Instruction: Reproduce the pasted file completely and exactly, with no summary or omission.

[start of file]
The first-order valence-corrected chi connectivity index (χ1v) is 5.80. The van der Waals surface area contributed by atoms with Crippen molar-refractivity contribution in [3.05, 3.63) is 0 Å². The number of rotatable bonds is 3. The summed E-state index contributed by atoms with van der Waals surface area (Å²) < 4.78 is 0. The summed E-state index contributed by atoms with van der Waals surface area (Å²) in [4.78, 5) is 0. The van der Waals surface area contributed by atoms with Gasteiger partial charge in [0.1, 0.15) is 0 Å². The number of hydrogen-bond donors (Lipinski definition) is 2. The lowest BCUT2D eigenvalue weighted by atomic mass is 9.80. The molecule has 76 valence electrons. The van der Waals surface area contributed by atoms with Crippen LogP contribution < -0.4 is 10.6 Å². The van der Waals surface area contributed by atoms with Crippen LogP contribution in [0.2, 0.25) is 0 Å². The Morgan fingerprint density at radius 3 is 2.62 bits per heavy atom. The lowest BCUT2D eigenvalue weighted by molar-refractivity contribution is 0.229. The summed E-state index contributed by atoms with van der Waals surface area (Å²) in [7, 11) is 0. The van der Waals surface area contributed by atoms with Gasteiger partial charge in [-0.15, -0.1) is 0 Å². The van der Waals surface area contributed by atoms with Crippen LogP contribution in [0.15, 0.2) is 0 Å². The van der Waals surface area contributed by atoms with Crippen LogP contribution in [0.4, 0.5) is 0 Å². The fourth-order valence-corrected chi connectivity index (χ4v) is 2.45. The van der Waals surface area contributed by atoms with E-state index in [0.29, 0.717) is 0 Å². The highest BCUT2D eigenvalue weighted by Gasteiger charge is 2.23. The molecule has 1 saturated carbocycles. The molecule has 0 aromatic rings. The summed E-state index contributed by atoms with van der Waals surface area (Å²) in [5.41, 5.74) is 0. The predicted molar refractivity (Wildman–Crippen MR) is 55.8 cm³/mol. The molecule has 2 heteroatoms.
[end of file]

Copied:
The first-order valence-corrected chi connectivity index (χ1v) is 5.80. The van der Waals surface area contributed by atoms with Crippen molar-refractivity contribution in [3.05, 3.63) is 0 Å². The number of rotatable bonds is 3. The summed E-state index contributed by atoms with van der Waals surface area (Å²) < 4.78 is 0. The summed E-state index contributed by atoms with van der Waals surface area (Å²) in [4.78, 5) is 0. The van der Waals surface area contributed by atoms with Gasteiger partial charge in [0.1, 0.15) is 0 Å². The number of hydrogen-bond donors (Lipinski definition) is 2. The lowest BCUT2D eigenvalue weighted by atomic mass is 9.80. The molecule has 76 valence electrons. The van der Waals surface area contributed by atoms with Crippen LogP contribution < -0.4 is 10.6 Å². The van der Waals surface area contributed by atoms with Crippen LogP contribution in [0.2, 0.25) is 0 Å². The Morgan fingerprint density at radius 3 is 2.62 bits per heavy atom. The lowest BCUT2D eigenvalue weighted by molar-refractivity contribution is 0.229. The summed E-state index contributed by atoms with van der Waals surface area (Å²) in [7, 11) is 0. The van der Waals surface area contributed by atoms with Gasteiger partial charge in [-0.15, -0.1) is 0 Å². The van der Waals surface area contributed by atoms with Crippen LogP contribution in [0.15, 0.2) is 0 Å². The van der Waals surface area contributed by atoms with Crippen LogP contribution in [0.4, 0.5) is 0 Å². The fourth-order valence-corrected chi connectivity index (χ4v) is 2.45. The van der Waals surface area contributed by atoms with E-state index in [0.29, 0.717) is 0 Å². The highest BCUT2D eigenvalue weighted by Gasteiger charge is 2.23. The molecule has 1 saturated carbocycles. The molecule has 0 aromatic rings. The summed E-state index contributed by atoms with van der Waals surface area (Å²) in [5.41, 5.74) is 0. The predicted molar refractivity (Wildman–Crippen MR) is 55.8 cm³/mol. The molecule has 2 heteroatoms.